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HP Touchsmart 300 Touchscreen + Linux + NextWindow [Working!}

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To get the “NextWindow” USB touchscreen that is common on HP Touchsmart systems to work correctly under Fedora 10+ Linux. Please note that this has been tested only on Fedora 10 but I suspect it should also work just as well with Fedora 11/12++.

Note! This is for a touchscreen not listed on the NextWindow hardware compatibility page.

This is for a “1950 Model, usb ids 1926:0006,~0060-0099” Touchscreen.


What you Need:

A system with a NextWindow USB touchscreen. (Our example we use the HP Touchsmart 300).

The currently -unreleased- driver from NextWindow (nwfermi: )

Root on your system.



  • Section 1: Preparing your system for the touchscreen

  • Section 2: Installing the driver in the correct location & Rebuilding your initrd so the driver will autoload on boot.

  • Section 3: Setup your xorg.conf (you may be able to skip this... I had to do this on my system).


Note: In some cases you will need sudo/root access to set this up correctly.

You may also see sections that start with “>” These sections are intended for you to enter on the command line.


Section 1: Praparing your system.

  1. Please make sure you already have your ATI Drivers installed. This will make your system run much faster. Drivers are available on the website and are known to work on Fedora 10/11.

  2. Make sure your system is up-to-date so we don't have issues with any packages that should exist but don't.

  3. You must have GCC installed for compiling. Make sure you have this.

> sudo yum install gcc gcc-c++ -y


Section 2: Installing the Driver

  1. First you will need to pull the source files out of the drivers .deb package. In Fedora you can right click the package and select “Open with Archive Manager” which will allow you to pull out the “/usr/src/” folder. Make sure to put it somewhere easy to get to.

  2. Cd into the “src” directory we just pulled out of the nwfermi.deb

> cd /where/you/putit/src/nwfermi-0.1/

  1. run “make” in that directory. It will proceed to create several files that you need. The file we are most interested in is nw-fermi.ko This is the “driver” that we need to copy to our kernel.

  2. Copy the nw-fermi.ko file to the correct location on your system. I will give you an example below. (Note that this may be different if you are using a different kernel! Run “uname -r to see what kernel you are running!)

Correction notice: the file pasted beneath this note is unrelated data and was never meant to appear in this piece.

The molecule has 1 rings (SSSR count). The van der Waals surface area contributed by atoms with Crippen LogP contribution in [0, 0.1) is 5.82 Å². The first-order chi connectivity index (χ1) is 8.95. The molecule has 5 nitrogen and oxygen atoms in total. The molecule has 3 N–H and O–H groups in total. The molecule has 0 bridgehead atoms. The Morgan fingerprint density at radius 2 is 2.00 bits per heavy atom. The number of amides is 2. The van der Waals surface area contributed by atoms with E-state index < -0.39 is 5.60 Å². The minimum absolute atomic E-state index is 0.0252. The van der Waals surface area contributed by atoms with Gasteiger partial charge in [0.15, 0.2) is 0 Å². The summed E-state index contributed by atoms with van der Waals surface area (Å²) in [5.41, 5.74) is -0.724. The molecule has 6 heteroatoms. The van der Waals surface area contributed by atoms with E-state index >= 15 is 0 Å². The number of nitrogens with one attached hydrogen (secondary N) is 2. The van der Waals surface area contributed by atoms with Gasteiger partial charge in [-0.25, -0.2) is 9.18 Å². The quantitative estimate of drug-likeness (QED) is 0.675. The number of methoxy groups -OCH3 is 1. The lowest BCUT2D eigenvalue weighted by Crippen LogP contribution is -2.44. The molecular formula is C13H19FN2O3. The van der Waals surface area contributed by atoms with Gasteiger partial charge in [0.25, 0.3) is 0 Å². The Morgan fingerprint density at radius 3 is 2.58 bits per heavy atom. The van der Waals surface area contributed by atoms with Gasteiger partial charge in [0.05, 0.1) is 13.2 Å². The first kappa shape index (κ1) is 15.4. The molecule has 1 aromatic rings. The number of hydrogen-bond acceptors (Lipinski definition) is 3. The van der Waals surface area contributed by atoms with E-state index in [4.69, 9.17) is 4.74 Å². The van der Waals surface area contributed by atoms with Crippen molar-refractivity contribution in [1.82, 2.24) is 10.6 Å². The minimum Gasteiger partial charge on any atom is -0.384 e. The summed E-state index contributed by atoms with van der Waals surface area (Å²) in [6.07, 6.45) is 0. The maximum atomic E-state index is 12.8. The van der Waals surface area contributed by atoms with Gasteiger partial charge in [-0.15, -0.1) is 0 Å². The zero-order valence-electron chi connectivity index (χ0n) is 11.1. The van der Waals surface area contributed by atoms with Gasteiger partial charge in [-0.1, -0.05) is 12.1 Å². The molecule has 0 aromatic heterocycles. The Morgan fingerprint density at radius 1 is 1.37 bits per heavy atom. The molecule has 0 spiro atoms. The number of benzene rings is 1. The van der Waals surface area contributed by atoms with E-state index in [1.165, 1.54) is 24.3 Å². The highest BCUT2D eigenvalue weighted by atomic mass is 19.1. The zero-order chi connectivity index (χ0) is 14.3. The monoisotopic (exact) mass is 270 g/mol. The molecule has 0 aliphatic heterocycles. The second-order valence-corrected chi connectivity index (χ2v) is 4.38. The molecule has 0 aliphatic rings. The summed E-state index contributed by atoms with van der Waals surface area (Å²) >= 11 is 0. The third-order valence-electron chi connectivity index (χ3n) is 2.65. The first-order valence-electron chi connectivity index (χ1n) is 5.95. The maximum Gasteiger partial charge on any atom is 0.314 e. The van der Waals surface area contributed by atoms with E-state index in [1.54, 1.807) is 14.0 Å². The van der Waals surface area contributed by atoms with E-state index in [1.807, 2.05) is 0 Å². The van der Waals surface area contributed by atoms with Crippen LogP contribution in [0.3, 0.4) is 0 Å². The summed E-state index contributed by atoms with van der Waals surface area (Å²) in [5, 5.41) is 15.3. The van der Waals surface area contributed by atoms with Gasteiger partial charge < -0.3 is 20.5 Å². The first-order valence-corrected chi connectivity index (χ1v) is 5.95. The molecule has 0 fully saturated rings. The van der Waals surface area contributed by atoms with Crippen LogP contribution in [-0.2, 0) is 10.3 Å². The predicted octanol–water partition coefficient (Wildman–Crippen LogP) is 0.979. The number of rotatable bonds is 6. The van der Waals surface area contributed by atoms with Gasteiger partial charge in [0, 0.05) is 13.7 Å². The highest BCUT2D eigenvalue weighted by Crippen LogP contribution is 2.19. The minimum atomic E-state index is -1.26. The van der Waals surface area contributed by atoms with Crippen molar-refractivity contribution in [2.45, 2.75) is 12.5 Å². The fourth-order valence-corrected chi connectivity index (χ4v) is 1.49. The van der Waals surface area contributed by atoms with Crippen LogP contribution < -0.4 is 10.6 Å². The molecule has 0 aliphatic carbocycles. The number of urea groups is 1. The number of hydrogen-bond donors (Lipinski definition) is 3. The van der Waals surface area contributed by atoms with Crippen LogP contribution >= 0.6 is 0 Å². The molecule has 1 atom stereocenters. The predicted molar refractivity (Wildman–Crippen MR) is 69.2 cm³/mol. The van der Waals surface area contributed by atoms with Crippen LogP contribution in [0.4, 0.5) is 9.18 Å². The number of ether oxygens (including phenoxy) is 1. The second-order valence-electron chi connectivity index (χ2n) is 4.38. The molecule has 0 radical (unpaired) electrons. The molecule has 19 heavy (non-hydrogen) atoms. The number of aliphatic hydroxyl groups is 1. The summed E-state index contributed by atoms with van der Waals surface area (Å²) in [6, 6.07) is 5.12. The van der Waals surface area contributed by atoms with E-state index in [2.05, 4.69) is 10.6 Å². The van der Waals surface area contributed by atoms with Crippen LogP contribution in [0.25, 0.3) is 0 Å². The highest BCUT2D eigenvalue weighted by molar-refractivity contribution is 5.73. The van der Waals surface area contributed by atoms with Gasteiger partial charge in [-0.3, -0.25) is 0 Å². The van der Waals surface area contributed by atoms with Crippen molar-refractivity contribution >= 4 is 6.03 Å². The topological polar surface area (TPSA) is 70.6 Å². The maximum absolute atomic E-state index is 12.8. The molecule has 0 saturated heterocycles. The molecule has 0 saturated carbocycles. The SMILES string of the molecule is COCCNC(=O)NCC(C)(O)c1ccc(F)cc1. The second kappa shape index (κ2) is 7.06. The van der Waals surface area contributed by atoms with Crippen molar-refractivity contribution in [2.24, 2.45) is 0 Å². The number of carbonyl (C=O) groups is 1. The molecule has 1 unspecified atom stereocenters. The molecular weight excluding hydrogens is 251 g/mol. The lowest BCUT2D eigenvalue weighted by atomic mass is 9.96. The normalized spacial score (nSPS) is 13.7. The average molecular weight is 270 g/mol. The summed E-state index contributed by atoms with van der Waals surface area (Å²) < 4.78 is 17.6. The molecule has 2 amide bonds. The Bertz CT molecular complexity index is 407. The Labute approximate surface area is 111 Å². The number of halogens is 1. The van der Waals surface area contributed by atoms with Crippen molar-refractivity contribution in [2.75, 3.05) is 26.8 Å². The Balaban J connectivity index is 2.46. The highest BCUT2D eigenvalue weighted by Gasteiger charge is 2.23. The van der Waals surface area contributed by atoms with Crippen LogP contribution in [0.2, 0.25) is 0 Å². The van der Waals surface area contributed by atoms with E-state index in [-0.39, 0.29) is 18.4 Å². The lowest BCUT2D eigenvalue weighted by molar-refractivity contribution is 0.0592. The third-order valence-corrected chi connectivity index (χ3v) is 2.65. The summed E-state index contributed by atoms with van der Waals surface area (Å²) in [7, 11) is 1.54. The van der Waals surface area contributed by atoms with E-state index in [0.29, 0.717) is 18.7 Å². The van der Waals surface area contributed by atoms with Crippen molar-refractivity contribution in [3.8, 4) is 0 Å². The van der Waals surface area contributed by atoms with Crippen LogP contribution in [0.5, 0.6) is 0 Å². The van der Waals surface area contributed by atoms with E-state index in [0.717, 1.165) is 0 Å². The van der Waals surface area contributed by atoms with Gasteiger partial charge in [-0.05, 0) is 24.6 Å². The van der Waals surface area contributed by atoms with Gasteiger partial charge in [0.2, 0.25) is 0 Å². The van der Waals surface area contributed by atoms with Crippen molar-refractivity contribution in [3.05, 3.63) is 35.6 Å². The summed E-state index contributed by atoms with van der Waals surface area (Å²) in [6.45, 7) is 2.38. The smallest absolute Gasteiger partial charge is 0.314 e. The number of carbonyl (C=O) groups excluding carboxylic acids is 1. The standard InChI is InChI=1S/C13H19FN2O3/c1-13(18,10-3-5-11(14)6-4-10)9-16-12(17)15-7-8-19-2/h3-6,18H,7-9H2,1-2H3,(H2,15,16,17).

>sudo cp nw-fermi.ko /lib/modules/

  1. Now that the “driver” is in the correct location we need to pull it into the kernel.

> sudo insmod /lib/modules/

  1. Now if you type something like “dmesg” on your command line you should see that you have a new “event” device listed that you can use.

  2. From here we need to make sure the driver will get loaded every time we reboot otherwise we will have problems. We can do this by running a depmod and rebuilding our initrd.

  3. Lets run depmod.

> sudo depmod -a

  1. Now that we have done that its time to rebuild the initrd.

> sudo -i

> cd /boot

> mkinitrd -v -f /boot/initrd-

  1. At this point you should also make sure you have the “evtouch” tools installed.

Go here: Follow the instructions to download and install the evtouch drivers.

  1. Lastly you should copy the udev rules from the package to your udev.d folder on your system. (Extracted from the “etc” folder in the package).

    >cp 40-nw-fermi.rules /etc/udev/rules.d

    This will make sure the proper driver/etc is setup on boot.

  2. Your initrd should now be rebuilt and if you reboot now the new touchscreen “driver” should now be loading on boot. If you look in /dev/input you should see a new “event 6/7/8..etc” that we will need to know for the next section.


Section 3: Setting up your xorg.conf (optional?)

  1. If you are on fedora 11+ you may not have an xorg.conf sitting in /etc/X11/ You can do the following to get one.

  2. From what i have been told the xorg.conf is generated on boot if there is not one and placed in /tmp So we can just grab that one!

> sudo cp /tmp/xorg.conf /etc/X11/

  1. Now that we have a working xorg.conf we can setup the other options for the touchscreen. Open your xorg.conf in VIM or a text editor you are happy with.

> sudo -i

> vim /etx/X11/xorg.conf

At the end of the file add the following text. (From NextWindow website: )

Section "InputDevice" 
  Identifier "touchscreen"
  Driver "evtouch"  
 Option "Device" "/dev/input/event1"
 Option "DeviceName" "touchscreen"
 Option "MinX" "1" 
 Option "MinY" "1"   
 Option "MaxX" "32768"
 Option "MaxY" "32768"
 Option "ReportingMode" "Raw"  
 Option "Emulate3Buttons" "false"  
 Option "Emulate3Timeout" "50"
 Option "SendCoreEvents" "On"
  1. Now under the “ServerLayout” section make sure to add in the following.

                                                      InputDevice "touchscreen"

  2. You will notice a “Device” “/dev/input/event1” line. You need to change the “event1” to match the event of the device that you saw earlier in dmesg. (run dmesg on command line to see again).

  3. My system sees the touchscreen as “event6”.

  4. You can now save and exit the “xorg.conf” file.

  5. You also need the “ConsoleDriver” object out of the driver package. You can find this under “/usr/sbin”. Extract it using the Archive Manager again and copy it to /usr/sbin.

> sudo cp ConsoleDriver /usr/sbin

  1. From here you should be able to reboot your system and the touchscreen should work properly.